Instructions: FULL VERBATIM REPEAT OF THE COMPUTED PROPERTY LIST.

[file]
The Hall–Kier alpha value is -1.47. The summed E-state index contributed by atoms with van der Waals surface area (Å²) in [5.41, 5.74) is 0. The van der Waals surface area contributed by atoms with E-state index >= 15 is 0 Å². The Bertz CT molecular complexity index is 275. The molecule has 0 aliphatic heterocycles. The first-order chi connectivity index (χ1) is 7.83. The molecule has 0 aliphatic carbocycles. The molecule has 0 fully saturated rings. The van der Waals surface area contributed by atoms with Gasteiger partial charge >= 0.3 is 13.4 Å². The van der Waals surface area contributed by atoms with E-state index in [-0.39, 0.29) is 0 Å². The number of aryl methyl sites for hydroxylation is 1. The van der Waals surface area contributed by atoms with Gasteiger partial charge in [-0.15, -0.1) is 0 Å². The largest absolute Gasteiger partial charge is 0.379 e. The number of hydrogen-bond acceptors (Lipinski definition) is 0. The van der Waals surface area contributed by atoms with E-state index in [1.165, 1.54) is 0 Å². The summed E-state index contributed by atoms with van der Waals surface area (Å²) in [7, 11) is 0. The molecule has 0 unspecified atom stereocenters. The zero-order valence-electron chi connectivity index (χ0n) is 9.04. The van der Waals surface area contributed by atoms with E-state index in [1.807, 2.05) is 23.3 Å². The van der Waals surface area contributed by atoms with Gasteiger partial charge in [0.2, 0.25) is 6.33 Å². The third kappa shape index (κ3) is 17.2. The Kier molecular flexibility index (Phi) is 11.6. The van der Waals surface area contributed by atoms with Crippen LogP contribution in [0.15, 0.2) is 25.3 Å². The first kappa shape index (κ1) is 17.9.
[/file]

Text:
The Hall–Kier alpha value is -1.47. The summed E-state index contributed by atoms with van der Waals surface area (Å²) in [5.41, 5.74) is 0. The van der Waals surface area contributed by atoms with E-state index >= 15 is 0 Å². The Bertz CT molecular complexity index is 275. The molecule has 0 aliphatic heterocycles. The first-order chi connectivity index (χ1) is 7.83. The molecule has 0 aliphatic carbocycles. The molecule has 0 fully saturated rings. The van der Waals surface area contributed by atoms with Gasteiger partial charge >= 0.3 is 13.4 Å². The van der Waals surface area contributed by atoms with E-state index in [-0.39, 0.29) is 0 Å². The number of aryl methyl sites for hydroxylation is 1. The van der Waals surface area contributed by atoms with Gasteiger partial charge in [-0.15, -0.1) is 0 Å². The largest absolute Gasteiger partial charge is 0.379 e. The number of hydrogen-bond acceptors (Lipinski definition) is 0. The van der Waals surface area contributed by atoms with E-state index in [1.165, 1.54) is 0 Å². The summed E-state index contributed by atoms with van der Waals surface area (Å²) in [7, 11) is 0. The molecule has 0 unspecified atom stereocenters. The zero-order valence-electron chi connectivity index (χ0n) is 9.04. The van der Waals surface area contributed by atoms with E-state index in [1.807, 2.05) is 23.3 Å². The van der Waals surface area contributed by atoms with Gasteiger partial charge in [0.2, 0.25) is 6.33 Å². The third kappa shape index (κ3) is 17.2. The Kier molecular flexibility index (Phi) is 11.6. The van der Waals surface area contributed by atoms with Crippen LogP contribution in [0.15, 0.2) is 25.3 Å². The first kappa shape index (κ1) is 17.9.